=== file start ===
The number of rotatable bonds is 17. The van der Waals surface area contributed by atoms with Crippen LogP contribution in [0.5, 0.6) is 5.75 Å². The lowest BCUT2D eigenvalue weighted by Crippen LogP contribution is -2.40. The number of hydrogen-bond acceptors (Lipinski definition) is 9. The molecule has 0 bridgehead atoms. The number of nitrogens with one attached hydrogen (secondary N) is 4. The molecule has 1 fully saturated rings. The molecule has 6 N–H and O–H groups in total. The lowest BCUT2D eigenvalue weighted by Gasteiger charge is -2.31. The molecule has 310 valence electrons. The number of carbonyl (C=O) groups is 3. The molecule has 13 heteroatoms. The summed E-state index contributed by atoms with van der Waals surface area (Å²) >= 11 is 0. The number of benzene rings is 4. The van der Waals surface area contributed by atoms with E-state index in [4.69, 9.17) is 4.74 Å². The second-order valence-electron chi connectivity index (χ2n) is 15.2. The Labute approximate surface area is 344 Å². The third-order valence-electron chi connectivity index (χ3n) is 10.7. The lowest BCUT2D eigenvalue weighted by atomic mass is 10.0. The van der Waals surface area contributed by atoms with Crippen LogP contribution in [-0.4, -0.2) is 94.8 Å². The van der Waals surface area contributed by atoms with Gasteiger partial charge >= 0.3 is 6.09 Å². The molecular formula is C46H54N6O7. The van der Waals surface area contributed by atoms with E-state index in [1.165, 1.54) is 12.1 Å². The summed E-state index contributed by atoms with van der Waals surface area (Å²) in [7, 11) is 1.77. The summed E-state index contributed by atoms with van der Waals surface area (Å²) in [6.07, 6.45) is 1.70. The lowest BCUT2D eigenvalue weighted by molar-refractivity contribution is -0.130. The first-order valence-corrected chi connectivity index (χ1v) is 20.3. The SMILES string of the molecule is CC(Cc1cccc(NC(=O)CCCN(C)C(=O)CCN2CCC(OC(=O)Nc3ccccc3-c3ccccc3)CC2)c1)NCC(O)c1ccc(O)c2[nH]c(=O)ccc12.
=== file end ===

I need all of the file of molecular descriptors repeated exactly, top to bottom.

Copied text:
The number of rotatable bonds is 17. The van der Waals surface area contributed by atoms with Crippen LogP contribution in [0.5, 0.6) is 5.75 Å². The lowest BCUT2D eigenvalue weighted by Crippen LogP contribution is -2.40. The number of hydrogen-bond acceptors (Lipinski definition) is 9. The molecule has 0 bridgehead atoms. The number of nitrogens with one attached hydrogen (secondary N) is 4. The molecule has 1 fully saturated rings. The molecule has 6 N–H and O–H groups in total. The lowest BCUT2D eigenvalue weighted by Gasteiger charge is -2.31. The molecule has 310 valence electrons. The number of carbonyl (C=O) groups is 3. The molecule has 13 heteroatoms. The summed E-state index contributed by atoms with van der Waals surface area (Å²) >= 11 is 0. The number of benzene rings is 4. The van der Waals surface area contributed by atoms with E-state index in [4.69, 9.17) is 4.74 Å². The second-order valence-electron chi connectivity index (χ2n) is 15.2. The Labute approximate surface area is 344 Å². The third-order valence-electron chi connectivity index (χ3n) is 10.7. The lowest BCUT2D eigenvalue weighted by atomic mass is 10.0. The van der Waals surface area contributed by atoms with Crippen LogP contribution in [-0.4, -0.2) is 94.8 Å². The van der Waals surface area contributed by atoms with Gasteiger partial charge >= 0.3 is 6.09 Å². The molecular formula is C46H54N6O7. The van der Waals surface area contributed by atoms with E-state index in [1.165, 1.54) is 12.1 Å². The summed E-state index contributed by atoms with van der Waals surface area (Å²) in [7, 11) is 1.77. The summed E-state index contributed by atoms with van der Waals surface area (Å²) in [6.07, 6.45) is 1.70. The lowest BCUT2D eigenvalue weighted by molar-refractivity contribution is -0.130. The first-order valence-corrected chi connectivity index (χ1v) is 20.3. The SMILES string of the molecule is CC(Cc1cccc(NC(=O)CCCN(C)C(=O)CCN2CCC(OC(=O)Nc3ccccc3-c3ccccc3)CC2)c1)NCC(O)c1ccc(O)c2[nH]c(=O)ccc12.